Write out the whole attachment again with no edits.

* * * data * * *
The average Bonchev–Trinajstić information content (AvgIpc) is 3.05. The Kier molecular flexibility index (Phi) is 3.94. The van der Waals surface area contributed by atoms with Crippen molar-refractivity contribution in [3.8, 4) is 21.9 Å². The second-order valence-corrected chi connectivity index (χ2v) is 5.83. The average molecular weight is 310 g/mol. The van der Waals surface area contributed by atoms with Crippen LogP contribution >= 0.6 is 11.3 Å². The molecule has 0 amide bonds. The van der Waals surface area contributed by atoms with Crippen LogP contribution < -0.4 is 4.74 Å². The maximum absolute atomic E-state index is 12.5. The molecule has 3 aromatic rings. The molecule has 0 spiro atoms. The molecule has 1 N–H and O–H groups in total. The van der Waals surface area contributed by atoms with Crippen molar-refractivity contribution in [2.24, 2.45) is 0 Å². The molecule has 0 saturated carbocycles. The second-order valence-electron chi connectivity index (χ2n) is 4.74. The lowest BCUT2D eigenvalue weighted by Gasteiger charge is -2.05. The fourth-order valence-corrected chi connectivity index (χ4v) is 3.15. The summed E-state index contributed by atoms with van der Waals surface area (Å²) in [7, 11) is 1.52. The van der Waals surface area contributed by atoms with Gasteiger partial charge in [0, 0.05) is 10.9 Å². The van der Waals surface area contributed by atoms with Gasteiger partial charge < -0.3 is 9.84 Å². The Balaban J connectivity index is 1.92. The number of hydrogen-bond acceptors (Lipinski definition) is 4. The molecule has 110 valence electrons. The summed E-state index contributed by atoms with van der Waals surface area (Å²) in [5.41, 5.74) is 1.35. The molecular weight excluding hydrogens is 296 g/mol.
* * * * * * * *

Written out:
The average Bonchev–Trinajstić information content (AvgIpc) is 3.05. The Kier molecular flexibility index (Phi) is 3.94. The van der Waals surface area contributed by atoms with Crippen molar-refractivity contribution in [3.8, 4) is 21.9 Å². The second-order valence-corrected chi connectivity index (χ2v) is 5.83. The average molecular weight is 310 g/mol. The van der Waals surface area contributed by atoms with Crippen LogP contribution >= 0.6 is 11.3 Å². The molecule has 0 amide bonds. The van der Waals surface area contributed by atoms with Crippen LogP contribution < -0.4 is 4.74 Å². The maximum absolute atomic E-state index is 12.5. The molecule has 3 aromatic rings. The molecule has 0 spiro atoms. The molecule has 1 N–H and O–H groups in total. The van der Waals surface area contributed by atoms with Crippen molar-refractivity contribution in [2.24, 2.45) is 0 Å². The molecule has 0 saturated carbocycles. The second-order valence-electron chi connectivity index (χ2n) is 4.74. The lowest BCUT2D eigenvalue weighted by Gasteiger charge is -2.05. The fourth-order valence-corrected chi connectivity index (χ4v) is 3.15. The summed E-state index contributed by atoms with van der Waals surface area (Å²) in [7, 11) is 1.52. The van der Waals surface area contributed by atoms with Gasteiger partial charge in [0, 0.05) is 10.9 Å². The van der Waals surface area contributed by atoms with Gasteiger partial charge < -0.3 is 9.84 Å². The Balaban J connectivity index is 1.92. The number of hydrogen-bond acceptors (Lipinski definition) is 4. The molecule has 110 valence electrons. The summed E-state index contributed by atoms with van der Waals surface area (Å²) in [5.41, 5.74) is 1.35. The molecular weight excluding hydrogens is 296 g/mol.